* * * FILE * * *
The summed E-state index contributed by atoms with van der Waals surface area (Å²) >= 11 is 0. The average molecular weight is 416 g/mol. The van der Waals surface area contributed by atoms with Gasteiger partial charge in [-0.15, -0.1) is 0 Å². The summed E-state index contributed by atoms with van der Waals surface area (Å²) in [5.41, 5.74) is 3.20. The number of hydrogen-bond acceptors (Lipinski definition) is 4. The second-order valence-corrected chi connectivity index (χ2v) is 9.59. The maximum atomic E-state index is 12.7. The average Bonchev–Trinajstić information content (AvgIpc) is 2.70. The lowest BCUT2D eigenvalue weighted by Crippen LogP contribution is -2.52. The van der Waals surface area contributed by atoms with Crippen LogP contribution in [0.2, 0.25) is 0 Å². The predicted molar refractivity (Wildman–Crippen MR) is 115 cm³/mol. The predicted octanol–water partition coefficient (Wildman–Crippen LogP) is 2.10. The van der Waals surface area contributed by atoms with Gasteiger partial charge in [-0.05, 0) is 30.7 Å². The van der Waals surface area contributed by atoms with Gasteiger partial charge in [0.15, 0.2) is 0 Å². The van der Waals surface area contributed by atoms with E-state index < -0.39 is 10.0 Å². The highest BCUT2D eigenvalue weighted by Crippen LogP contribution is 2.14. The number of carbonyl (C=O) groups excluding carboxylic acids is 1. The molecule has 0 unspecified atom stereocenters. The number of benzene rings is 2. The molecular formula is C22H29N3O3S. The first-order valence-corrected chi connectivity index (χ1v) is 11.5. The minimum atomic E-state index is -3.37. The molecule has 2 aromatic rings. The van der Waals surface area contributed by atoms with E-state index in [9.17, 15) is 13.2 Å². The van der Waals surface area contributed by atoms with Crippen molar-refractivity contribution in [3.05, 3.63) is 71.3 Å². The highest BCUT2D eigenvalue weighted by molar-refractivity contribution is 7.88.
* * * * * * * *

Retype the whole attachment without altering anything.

The summed E-state index contributed by atoms with van der Waals surface area (Å²) >= 11 is 0. The average molecular weight is 416 g/mol. The van der Waals surface area contributed by atoms with Gasteiger partial charge in [-0.15, -0.1) is 0 Å². The summed E-state index contributed by atoms with van der Waals surface area (Å²) in [5.41, 5.74) is 3.20. The number of hydrogen-bond acceptors (Lipinski definition) is 4. The second-order valence-corrected chi connectivity index (χ2v) is 9.59. The maximum atomic E-state index is 12.7. The average Bonchev–Trinajstić information content (AvgIpc) is 2.70. The lowest BCUT2D eigenvalue weighted by Crippen LogP contribution is -2.52. The van der Waals surface area contributed by atoms with Crippen LogP contribution in [0.2, 0.25) is 0 Å². The predicted molar refractivity (Wildman–Crippen MR) is 115 cm³/mol. The predicted octanol–water partition coefficient (Wildman–Crippen LogP) is 2.10. The van der Waals surface area contributed by atoms with Gasteiger partial charge in [-0.05, 0) is 30.7 Å². The van der Waals surface area contributed by atoms with Gasteiger partial charge in [0.15, 0.2) is 0 Å². The van der Waals surface area contributed by atoms with E-state index < -0.39 is 10.0 Å². The highest BCUT2D eigenvalue weighted by Crippen LogP contribution is 2.14. The number of carbonyl (C=O) groups excluding carboxylic acids is 1. The molecule has 0 unspecified atom stereocenters. The number of benzene rings is 2. The molecular formula is C22H29N3O3S. The first-order valence-corrected chi connectivity index (χ1v) is 11.5. The minimum atomic E-state index is -3.37. The molecule has 2 aromatic rings. The van der Waals surface area contributed by atoms with E-state index in [9.17, 15) is 13.2 Å². The van der Waals surface area contributed by atoms with Crippen molar-refractivity contribution in [3.05, 3.63) is 71.3 Å². The highest BCUT2D eigenvalue weighted by molar-refractivity contribution is 7.88.